Chances of survival dramatically increase with early detection screenings and cutting edge treatment options.
The prostate gland is a focus of medical concern for all men after age 40. One in six men will develop prostate cancer, making prostate cancer the second most common cancer and the second leading cause of cancer death in American men. Both benign and malignant conditions can affect the prostate gland. Benign enlargement of the prostate (BPH) can cause urinary difficulties, and will affect almost all men as they get older.
While many statistics surround prostate cancer, it is still true that most men who have prostate cancer do not die from it. The American Cancer Society estimated 192,000 new cases of prostate cancer were diagnosed in 2009 and more than 27,000 men died from the disease. The good news is that most cases are diagnosed while the cancer is still within the prostate. Cancer found at this early stage usually has a high cure rate. According to the most recent data, for all men with prostate cancer, the relative five-year survival is nearly 100%, the relative ten-year survival is 91%, and the relative 15 year survival exceeds 76%.
As with many cancers, the most important aspect of prostate cancer is early detection. If the cancer is caught early, before it can spread, then cure rates are excellent. Because early prostate cancer does not give any reliable signs or symptoms, annual screening is critical to detect the developing cancer. Screenings need to be done every year after age 40. African Americans and patients with a family history of prostate cancer have a higher risk for developing prostate cancer. At the Conrad Pearson Clinic, our experienced urologists perform annual exams and PSA blood tests as a routine part of our practice. Lots of different factors are used when deciding which course of treatment is best for each prostate cancer case.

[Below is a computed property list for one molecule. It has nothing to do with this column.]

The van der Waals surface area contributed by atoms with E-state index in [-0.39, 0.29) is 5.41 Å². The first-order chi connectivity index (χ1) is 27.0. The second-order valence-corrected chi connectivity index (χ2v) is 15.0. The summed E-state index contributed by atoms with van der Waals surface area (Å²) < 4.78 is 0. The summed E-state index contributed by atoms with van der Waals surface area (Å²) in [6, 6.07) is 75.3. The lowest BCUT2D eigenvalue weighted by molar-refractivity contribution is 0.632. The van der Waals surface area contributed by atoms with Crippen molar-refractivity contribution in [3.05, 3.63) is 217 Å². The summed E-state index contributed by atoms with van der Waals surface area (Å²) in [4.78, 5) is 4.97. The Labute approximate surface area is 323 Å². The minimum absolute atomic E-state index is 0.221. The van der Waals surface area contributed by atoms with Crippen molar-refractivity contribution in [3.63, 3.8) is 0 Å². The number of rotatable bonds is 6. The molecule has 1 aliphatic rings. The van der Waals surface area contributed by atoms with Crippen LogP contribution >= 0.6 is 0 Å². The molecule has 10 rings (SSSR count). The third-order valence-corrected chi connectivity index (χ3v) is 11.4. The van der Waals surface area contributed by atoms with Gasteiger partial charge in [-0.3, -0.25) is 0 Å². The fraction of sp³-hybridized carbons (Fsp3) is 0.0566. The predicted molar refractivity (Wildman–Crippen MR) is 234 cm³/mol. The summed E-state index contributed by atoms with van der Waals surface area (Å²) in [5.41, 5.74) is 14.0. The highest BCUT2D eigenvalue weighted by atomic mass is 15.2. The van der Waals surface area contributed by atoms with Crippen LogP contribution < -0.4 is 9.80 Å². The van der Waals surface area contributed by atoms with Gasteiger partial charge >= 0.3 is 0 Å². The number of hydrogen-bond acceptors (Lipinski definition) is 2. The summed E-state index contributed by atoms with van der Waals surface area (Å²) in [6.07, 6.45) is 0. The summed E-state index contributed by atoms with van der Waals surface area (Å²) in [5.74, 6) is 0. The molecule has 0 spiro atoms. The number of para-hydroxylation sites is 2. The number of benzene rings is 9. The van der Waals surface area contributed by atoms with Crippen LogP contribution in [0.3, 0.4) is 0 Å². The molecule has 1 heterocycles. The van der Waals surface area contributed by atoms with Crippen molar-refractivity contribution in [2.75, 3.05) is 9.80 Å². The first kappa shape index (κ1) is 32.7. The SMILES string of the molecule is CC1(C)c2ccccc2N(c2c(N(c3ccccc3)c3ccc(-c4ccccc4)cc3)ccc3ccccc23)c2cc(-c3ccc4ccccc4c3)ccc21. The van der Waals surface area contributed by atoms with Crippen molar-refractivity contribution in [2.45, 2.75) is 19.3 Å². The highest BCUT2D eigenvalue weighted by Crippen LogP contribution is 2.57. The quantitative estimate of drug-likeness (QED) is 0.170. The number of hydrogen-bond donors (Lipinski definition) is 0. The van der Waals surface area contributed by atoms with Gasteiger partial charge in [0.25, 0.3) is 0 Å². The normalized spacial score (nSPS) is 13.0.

When we decide how to treat newly diagnosed prostate cancer, the first fork in the decision tree usually revolves around trying to either cure the cancer or controlling the cancer. With most cancers, the patient’s main focus is on cure, but in many cases control may also be a good choice. In general, prostate cancer is a very slow-growing cancer. It takes years, rather than days, for it to get to the problematic stages.
For many people, especially young individuals or those who have a life expectancy of greater than ten years, curative therapy is recommended. For the elderly or those who have lots of medical issues, non-curative management options that control the cancer, but not cure it, may be reasonable options so that these people can live out their normal life expectancy while hopefully avoiding complications of the cancer as well as potentially risky cancer treatments. Curative treatment options include radical prostatectomy, radiation therapy, and Cryotherapy. Non–curative management options include watchful waiting and hormone deprivation therapy.